At a slum of about 40 plastic covered shacks next to the tracks of Majerhat Railway Station in Kolkata, 15-year-old Priyanka Khatoon has trouble remembering the name of her school. This isn’t surprising as she hasn’t been to school since March 25 when the nationwide lockdown was imposed to take on the coronavirus pandemic.
“I have been at home for so long, the name has slipped my mind,” the class six student said. But she has been very busy in the last four months. She has spent several weeks working as the domestic help of a family in south Kolkata’s Alipore as a replacement for her unwell mother. Priyanka would sweep, swab and wash clothes till the employers said asked her to not come till further notice.
Jeetu Kumar Bhagat’s class 10 books are in cold storage. Once an aspiring doctor, he now loads goods onto trucks at the nearby railway yard for Rs 100-200 a day, money much needed by the family.
“Our family is poor. Father doesn’t get work daily in the lockdown. He gets work one day then nothing for four days. We only eat one meal a day,” the 16-year-old said.
Priyanka and Jeetu are among 35 schoolgoers from the Madhubasti slum who were studying at either the Taratala Adarsh Vidyalaya and Taratala Takshal Vidyalaya. They are all first-generation learners whose parents collect and sell honey for a living, rendering the slum its name.
Their parents are often away for days, going into the densely forestted areas of Sunderbans and beyond to break honey combs hanging from trees and strain them for the syrup. They earn around Rs 300-500 from one honey comb.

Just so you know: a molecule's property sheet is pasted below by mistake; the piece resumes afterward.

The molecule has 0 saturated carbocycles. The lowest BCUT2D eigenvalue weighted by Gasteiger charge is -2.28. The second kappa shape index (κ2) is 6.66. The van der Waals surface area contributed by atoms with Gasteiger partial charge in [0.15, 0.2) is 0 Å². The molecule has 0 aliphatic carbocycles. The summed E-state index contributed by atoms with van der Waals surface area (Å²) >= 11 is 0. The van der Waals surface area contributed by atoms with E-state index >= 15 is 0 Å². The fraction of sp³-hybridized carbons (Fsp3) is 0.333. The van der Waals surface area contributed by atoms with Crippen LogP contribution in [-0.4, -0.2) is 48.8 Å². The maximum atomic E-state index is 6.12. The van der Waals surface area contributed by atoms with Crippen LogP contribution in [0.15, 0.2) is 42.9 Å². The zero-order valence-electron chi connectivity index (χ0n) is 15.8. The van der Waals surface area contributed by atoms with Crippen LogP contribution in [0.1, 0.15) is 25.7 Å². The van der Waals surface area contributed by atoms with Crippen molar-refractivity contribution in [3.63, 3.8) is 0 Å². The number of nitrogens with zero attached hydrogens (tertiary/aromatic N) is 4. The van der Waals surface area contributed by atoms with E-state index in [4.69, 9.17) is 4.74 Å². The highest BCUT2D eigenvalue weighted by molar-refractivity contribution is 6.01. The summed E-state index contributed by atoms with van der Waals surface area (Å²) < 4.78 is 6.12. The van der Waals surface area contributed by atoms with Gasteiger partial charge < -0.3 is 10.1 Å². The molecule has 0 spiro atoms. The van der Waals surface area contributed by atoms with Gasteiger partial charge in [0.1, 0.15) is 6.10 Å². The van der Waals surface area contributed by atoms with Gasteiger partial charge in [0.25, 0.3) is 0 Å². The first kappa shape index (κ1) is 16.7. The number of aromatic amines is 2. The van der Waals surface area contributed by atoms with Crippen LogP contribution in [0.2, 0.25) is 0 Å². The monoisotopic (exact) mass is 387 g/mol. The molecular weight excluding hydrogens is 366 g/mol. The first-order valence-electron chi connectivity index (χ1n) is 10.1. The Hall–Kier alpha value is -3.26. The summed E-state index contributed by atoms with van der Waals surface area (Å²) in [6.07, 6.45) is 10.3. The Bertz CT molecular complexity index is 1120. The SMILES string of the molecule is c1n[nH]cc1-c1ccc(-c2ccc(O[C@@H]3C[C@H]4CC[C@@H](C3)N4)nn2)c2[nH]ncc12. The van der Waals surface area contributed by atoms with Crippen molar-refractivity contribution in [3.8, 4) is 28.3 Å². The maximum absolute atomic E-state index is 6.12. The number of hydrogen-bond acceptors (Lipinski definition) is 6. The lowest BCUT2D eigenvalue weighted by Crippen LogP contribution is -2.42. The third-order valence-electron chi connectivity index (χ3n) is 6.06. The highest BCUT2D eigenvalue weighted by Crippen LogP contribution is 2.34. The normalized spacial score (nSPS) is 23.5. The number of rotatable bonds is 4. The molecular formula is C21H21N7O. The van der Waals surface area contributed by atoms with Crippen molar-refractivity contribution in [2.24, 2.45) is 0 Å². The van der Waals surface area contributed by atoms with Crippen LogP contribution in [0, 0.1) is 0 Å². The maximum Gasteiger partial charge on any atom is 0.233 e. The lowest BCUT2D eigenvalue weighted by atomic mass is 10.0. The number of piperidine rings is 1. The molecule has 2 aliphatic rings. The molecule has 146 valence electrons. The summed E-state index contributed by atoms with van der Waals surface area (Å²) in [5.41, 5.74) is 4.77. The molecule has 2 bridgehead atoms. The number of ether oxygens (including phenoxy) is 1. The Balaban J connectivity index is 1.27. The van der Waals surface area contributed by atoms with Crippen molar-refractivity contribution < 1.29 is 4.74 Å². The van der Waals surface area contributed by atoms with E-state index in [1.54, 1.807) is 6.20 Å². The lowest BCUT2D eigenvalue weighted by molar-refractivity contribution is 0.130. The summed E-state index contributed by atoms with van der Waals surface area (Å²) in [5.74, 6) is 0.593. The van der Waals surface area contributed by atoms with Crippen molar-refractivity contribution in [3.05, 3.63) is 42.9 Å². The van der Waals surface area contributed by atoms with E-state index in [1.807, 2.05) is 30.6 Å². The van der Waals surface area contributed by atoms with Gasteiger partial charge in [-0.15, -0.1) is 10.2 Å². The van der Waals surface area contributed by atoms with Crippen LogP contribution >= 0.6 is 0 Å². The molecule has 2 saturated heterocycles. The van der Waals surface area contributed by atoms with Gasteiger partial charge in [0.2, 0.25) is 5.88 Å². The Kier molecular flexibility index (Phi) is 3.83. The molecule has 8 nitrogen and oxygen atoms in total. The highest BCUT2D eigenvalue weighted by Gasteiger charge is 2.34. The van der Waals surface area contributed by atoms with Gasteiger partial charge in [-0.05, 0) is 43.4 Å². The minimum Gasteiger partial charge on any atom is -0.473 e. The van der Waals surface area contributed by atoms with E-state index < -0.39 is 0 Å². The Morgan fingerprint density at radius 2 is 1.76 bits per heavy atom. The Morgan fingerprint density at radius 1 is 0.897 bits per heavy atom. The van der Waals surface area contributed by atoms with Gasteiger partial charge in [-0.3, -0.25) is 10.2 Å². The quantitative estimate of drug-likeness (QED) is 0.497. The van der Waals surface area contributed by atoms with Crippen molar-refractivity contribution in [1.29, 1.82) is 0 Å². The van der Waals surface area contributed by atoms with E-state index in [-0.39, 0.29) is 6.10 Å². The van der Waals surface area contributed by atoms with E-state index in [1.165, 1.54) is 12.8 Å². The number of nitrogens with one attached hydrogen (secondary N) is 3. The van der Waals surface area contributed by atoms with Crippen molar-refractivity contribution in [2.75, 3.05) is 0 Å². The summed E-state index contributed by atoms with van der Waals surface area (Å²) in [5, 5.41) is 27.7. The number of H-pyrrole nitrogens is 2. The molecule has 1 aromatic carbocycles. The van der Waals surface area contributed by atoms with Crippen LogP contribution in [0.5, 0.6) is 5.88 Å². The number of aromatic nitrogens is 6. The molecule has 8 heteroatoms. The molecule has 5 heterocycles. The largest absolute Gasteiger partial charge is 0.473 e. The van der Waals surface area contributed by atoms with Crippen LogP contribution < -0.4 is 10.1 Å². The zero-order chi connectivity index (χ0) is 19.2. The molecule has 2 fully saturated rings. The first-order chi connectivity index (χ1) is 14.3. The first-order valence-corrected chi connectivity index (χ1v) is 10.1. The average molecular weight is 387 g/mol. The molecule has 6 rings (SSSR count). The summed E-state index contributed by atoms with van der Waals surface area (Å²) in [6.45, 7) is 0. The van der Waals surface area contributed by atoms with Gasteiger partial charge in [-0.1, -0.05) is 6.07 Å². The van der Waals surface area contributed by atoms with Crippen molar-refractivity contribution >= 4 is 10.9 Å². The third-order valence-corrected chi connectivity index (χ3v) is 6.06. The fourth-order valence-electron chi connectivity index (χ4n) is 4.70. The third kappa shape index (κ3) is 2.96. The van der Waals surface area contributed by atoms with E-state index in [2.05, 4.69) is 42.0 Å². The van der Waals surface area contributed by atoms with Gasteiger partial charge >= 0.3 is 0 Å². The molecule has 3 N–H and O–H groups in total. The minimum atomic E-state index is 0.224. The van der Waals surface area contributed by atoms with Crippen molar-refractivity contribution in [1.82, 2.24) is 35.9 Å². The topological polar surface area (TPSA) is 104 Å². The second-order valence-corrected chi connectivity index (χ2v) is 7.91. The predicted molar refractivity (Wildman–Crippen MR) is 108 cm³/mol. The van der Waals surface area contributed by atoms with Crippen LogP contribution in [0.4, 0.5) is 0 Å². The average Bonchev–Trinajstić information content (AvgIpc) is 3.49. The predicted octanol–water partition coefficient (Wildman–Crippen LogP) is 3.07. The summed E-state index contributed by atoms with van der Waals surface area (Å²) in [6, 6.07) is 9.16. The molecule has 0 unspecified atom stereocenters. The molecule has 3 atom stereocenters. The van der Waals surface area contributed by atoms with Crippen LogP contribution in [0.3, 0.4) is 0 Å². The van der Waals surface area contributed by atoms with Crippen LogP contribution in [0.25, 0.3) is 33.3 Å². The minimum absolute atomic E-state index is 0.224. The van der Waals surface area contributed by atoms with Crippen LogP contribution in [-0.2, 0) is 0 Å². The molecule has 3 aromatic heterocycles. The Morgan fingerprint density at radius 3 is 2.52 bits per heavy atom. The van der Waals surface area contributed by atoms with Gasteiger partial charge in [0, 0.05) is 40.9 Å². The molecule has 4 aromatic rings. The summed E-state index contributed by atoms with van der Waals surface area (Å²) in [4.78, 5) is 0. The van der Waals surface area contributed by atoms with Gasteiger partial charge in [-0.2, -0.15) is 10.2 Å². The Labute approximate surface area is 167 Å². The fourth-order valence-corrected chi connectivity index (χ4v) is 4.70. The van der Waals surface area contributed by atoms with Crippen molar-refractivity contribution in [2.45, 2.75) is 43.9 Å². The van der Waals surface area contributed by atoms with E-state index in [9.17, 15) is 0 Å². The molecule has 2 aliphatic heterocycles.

19-year-old Abbas Ansari is an expert at collecting honey. He has never been to a school and doubts the children of Madhubasti will ever return to the classrooms after the COVID-induced break.
“I am illiterate. These children used to go to school but it shut due to the lockdown. Now where will we get the money from to send them to school?”
Government schooling is free but social workers at Madhubasti point out that although the children don’t go to work themselves, like Jeetu, they have to contribute to the family in other ways.
14-year-old Kareena Khatun, for instance, was at home looking after her brother of 8 and an infant sister. Her mother had left her in charge of the siblings, the cooking and feeding so she could go with her husband to collect honey.
“My dream is to become a teacher. I hope it comes true. But right now i have to choose between caring for my siblings and studying,” Kareena said.
“My parents are the only earning members in the family. I have to take charge of the house. If they don’t go to work, we will have no food to eat,” she said.
The digital divide is real in Madhubasti. Few families have phones. Perhaps two or three have android phones. But abject poverty, worsened by the lockdown and pandemic, often puts phone recharge out of reach.
“When I have money, I recharge. When I don’t, then the phone just lies around dead. It takes Rs 150-250 to recharge the phones. Nowadays, we don’t have that kind of money to spare,” Suhana Bibi said. No recharge means no chance of joining online classes or getting notes from school, even if there are any.
Worsening the plight of the slum’s residents is the location on railway land. The benefits distributed by the Kolkata Municipal Corporation are out of reach. Some of the families have ration cards, others don’t . And then there is this constant worry that they will be evicted.